Compound movements like deadlifts, squats, and bench press are the hardest to perform and so hence many people end up doing them incorrectly. If there was a one-cent fine for every time someone made a deadlift mistake, gym owners around the world would have been millionaires.
Even the bro scientists at your gym might have no idea about the right way of performing a deadlift. A deadlift can quite literally make or break you. So before you go back into the gym, make sure you’re not making these six deadlift mistakes:
1. Going too Heavy
Do yourself a favour, drop your ego at the door before you enter the weight room. Many people jump into deadlifts with more plates than they can possibly handle. Chances of this happening increase fourfold if there is a cute girl in the gym.
If you’re a beginner, your first focus should be to learn the correct way of performing an exercise. As Kai Greene says, “focus on your form and the weights will come.” You shouldn’t be putting yourself at risk of an injury by going too heavy, too early.
This isn’t limited only to beginners. Even if you’re an advanced bodybuilder, slowly make your way up to heavier weights. Don’t start off your workouts with heavy weights. Make sure you’re properly warming up your lower back and hamstrings before you get into the heavier sets.
2. Squatting Your Deadlifts
Look around and you’ll see so many people making this mistake. You shouldn’t be starting your deadlifts in a squatting position since there is more than one problem with this method. First, you might rub off your shins with the barbell while on your way up. Secondly, if you don’t extend your knees in time, you might bump into them with the barbell.
There are many people who think to squat the bar up is the correct way of doing deadlifts. This can be an even bigger problem if this person happens to be a trainer at your gym, or even worse, your personal trainer.
Deadlifts aren’t supposed to work your glutes, which will happen if you squat your deadlifts. Deadlifts are performed to train your back. To get in the right starting position, keep the bar above your mid-foot, and your shoulders right above the bar — without squatting.
3. Bouncing the Barbell
We’re sure at some point or the other, you’ve seen people bouncing the bar off the floor while doing deadlifts. Just to be clear, you don’t look like a badass when you do this. You look like a little prick who can’t handle his weights.
You’re cheating when you bounce the bar off the floor. The bounce off the floor brings the bar almost to your mid-shins, so technically you aren’t lifting the weights. You’re actually half-repping and leaving money on the table by excluding certain muscles out of the lift.
People generally bounce the bar to get more reps, but the purpose of deadlifts isn’t to get more reps. Deadlifts are great for gaining strength and muscle which can be done with heavier weights and lower reps. Also, bouncing the barbell puts you at a risk of injury as you aren’t keeping your lower back neutral.
4. Not Performing Full Range of Motion
It’s called deadlift for a reason. You’re supposed to end the rep where you began. At the end of the repetition, the bar should be lying dead on the floor and you should have to bring it back into motion from zero.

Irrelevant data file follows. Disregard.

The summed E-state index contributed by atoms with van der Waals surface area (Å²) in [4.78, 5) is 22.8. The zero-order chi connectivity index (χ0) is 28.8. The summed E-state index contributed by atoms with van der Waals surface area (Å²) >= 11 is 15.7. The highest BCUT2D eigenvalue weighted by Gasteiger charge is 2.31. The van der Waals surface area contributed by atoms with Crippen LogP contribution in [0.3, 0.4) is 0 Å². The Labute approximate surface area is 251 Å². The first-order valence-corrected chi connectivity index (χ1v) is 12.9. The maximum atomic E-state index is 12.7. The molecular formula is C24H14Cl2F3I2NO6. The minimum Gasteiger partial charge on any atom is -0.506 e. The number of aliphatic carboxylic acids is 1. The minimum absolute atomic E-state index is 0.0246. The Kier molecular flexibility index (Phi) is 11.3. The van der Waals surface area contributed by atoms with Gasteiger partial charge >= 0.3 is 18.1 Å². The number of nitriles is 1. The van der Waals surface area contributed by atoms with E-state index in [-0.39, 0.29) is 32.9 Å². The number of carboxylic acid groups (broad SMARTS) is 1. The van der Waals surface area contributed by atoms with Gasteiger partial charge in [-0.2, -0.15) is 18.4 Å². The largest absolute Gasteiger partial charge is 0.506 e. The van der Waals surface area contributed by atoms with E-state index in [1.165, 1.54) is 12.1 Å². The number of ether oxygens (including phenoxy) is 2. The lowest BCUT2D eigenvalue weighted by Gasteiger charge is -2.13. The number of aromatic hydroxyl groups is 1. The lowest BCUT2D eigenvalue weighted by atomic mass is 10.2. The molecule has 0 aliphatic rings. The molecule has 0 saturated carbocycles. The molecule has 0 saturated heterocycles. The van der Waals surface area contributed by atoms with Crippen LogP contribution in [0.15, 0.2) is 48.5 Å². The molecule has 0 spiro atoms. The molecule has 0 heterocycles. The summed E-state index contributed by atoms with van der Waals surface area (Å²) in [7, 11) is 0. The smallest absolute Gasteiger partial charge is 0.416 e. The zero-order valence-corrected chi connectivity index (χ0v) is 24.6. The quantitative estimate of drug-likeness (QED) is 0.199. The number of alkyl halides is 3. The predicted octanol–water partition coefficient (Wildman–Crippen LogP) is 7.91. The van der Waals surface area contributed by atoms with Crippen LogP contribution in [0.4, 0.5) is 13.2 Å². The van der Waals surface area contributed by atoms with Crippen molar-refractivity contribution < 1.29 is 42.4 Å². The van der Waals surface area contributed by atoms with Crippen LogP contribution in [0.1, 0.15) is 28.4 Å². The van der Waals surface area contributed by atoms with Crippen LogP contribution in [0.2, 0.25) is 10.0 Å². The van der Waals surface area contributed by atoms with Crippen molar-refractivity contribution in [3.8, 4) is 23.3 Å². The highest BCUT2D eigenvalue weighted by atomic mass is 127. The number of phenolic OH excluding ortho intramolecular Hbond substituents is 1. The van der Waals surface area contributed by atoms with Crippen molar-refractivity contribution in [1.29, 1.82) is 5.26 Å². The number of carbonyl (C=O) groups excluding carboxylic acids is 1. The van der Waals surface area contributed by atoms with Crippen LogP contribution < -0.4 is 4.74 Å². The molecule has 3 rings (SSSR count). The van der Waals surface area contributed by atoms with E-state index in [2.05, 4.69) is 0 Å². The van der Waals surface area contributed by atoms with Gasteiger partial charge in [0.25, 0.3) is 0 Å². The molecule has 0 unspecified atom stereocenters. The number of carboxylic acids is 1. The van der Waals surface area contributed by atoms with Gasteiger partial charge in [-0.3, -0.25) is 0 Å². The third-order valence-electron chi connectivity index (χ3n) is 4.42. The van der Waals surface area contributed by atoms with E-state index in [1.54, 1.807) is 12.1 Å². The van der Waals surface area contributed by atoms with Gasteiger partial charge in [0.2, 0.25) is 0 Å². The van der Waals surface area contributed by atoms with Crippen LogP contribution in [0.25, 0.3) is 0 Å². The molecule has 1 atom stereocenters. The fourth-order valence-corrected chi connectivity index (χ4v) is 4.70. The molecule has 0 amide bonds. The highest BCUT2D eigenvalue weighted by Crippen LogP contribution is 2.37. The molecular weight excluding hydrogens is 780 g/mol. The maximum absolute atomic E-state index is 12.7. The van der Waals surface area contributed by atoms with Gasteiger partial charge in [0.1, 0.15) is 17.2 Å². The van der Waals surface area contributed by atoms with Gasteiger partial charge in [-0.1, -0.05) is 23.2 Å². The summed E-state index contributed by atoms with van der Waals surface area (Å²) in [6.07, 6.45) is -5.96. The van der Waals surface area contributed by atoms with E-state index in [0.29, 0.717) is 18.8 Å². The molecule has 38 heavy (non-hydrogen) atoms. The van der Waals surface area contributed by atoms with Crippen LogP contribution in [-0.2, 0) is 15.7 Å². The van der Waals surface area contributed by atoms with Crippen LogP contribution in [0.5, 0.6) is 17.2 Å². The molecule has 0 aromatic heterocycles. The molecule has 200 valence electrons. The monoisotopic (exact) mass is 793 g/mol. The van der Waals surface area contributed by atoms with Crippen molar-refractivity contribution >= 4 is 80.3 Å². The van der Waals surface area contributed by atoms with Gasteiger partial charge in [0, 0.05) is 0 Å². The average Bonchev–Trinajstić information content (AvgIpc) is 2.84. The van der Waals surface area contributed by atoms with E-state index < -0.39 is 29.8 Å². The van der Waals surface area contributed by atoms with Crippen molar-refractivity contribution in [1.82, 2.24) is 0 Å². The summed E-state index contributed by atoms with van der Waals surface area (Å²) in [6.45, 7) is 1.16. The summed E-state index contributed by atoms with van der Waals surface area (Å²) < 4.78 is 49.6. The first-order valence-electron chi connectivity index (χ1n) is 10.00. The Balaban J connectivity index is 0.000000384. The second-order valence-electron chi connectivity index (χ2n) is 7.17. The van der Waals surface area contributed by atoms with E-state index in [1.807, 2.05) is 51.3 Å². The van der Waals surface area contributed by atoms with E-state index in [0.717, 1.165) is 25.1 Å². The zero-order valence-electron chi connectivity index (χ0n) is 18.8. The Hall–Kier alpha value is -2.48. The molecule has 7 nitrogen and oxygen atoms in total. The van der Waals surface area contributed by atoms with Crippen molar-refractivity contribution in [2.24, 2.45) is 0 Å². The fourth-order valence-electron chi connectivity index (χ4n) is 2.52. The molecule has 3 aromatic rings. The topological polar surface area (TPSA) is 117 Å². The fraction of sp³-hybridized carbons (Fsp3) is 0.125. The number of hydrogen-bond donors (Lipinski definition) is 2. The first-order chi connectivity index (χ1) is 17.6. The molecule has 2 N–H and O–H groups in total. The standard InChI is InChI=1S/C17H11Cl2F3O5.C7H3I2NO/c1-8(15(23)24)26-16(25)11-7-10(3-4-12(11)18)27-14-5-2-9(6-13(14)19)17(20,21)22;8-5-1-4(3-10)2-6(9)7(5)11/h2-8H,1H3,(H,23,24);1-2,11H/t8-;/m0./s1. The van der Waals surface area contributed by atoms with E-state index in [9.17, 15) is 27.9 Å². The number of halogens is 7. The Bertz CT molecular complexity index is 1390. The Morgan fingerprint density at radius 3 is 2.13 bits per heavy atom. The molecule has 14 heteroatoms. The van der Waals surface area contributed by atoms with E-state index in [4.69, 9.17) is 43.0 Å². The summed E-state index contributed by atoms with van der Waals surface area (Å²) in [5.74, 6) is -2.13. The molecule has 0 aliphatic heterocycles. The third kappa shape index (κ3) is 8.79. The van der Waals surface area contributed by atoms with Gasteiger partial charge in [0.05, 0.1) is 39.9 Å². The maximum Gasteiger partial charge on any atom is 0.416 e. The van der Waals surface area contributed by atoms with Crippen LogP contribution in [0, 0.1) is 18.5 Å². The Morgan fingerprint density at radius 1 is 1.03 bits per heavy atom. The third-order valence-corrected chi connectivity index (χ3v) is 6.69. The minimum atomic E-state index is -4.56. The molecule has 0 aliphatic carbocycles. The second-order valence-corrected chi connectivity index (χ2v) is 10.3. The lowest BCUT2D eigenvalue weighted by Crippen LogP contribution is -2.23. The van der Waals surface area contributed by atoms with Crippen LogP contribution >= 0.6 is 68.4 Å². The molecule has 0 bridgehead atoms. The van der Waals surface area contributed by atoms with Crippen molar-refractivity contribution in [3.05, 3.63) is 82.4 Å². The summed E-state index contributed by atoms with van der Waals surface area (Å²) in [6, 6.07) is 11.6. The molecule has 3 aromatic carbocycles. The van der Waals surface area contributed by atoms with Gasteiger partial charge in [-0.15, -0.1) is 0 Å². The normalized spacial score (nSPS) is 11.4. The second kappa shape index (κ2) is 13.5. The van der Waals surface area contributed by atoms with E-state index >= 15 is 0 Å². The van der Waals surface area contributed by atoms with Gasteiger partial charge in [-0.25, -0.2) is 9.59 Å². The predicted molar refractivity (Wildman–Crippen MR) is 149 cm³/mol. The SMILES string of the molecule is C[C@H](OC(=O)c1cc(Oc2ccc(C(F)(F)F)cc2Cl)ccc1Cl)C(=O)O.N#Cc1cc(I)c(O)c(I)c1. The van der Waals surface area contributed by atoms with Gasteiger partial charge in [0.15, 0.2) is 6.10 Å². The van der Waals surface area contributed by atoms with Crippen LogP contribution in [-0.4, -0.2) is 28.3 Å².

Some people perform deadlifts in the upper half, they never put the bar back on the ground. Lifting the weights off the ground in every rep recruits all the muscles which should be used in the exercise. It also helps in overall strength, muscle, and conditioning gains.
If you aren’t able to lift the weight back up after putting it on the floor, it’s a clear indication of having more weight on the bar than you can handle. Refer back to the first point, get your ego in check, and perform the exercise the way it should be.
However, this rack-pull is a viable option if you’re injured and can’t hit full range of motion. It’s also ideal for if you’re trying to work specifically on your lockout.
It’s very important to learn the proper form to avoid making deadlift mistakes. At no point during the exercise should your back arch. Your back should be straight and your neck should be in line with your back. Don’t look up or down while performing the movement.
Imagine you’re holding a stick between your shoulder blades. The back of your head should be touching this stick at all times. To perfect this movement, ask your training partner to hold a broomstick for the first few sets until you get a hold of the form. This will eliminate any neck recruitment.
Another mistake many people make is, they lean back at the top of the movement. This can hyperextend your lower back and squeeze the discs, which can cause injuries like herniated discs. All you need to do at the top is to stand tall and lock your hips and knees. You should neither be hyperextending your lower back, nor shrugging at the top of the movement.
6. Not Wearing Proper Gear
The quality of your deadlifts can increase significantly once you start using proper training equipment. Use of lifting straps and a weightlifting belt is a must. Straps eliminate the need to focus on holding the bar. This allows you to lift heavier weights and complete more reps without the fear of dropping the bar mid-set.
Once you’re strapped in, you can take your focus off your grip and put it on contracting your back, establishing a better mind-muscle connection in the process.
Wearing a weightlifting belt generates a tremendous amount of thoracic pressure. While wearing a belt, fill up your gut with air and push against the belt to stabilise your core and generate thoracic pressure. Doing this will help you lift more weight without risking a back injury.